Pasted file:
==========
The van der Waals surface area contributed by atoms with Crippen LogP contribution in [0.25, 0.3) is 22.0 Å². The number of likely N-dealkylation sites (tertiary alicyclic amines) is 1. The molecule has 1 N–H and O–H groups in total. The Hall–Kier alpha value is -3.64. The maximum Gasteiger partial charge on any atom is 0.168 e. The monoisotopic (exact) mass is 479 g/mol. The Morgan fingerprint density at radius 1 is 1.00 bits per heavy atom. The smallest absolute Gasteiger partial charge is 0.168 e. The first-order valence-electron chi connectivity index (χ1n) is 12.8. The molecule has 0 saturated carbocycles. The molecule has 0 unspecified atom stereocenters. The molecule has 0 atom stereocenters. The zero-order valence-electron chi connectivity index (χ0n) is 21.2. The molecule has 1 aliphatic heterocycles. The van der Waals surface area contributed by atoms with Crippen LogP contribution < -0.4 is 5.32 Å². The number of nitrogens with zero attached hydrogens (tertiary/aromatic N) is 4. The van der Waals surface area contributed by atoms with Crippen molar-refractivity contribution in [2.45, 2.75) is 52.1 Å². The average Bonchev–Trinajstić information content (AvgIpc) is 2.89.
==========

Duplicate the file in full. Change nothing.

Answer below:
The van der Waals surface area contributed by atoms with Crippen LogP contribution in [0.25, 0.3) is 22.0 Å². The number of likely N-dealkylation sites (tertiary alicyclic amines) is 1. The molecule has 1 N–H and O–H groups in total. The Hall–Kier alpha value is -3.64. The maximum Gasteiger partial charge on any atom is 0.168 e. The monoisotopic (exact) mass is 479 g/mol. The Morgan fingerprint density at radius 1 is 1.00 bits per heavy atom. The smallest absolute Gasteiger partial charge is 0.168 e. The first-order valence-electron chi connectivity index (χ1n) is 12.8. The molecule has 0 saturated carbocycles. The molecule has 0 unspecified atom stereocenters. The molecule has 0 atom stereocenters. The zero-order valence-electron chi connectivity index (χ0n) is 21.2. The molecule has 1 aliphatic heterocycles. The van der Waals surface area contributed by atoms with Crippen LogP contribution < -0.4 is 5.32 Å². The number of nitrogens with zero attached hydrogens (tertiary/aromatic N) is 4. The van der Waals surface area contributed by atoms with Crippen molar-refractivity contribution in [2.45, 2.75) is 52.1 Å². The average Bonchev–Trinajstić information content (AvgIpc) is 2.89.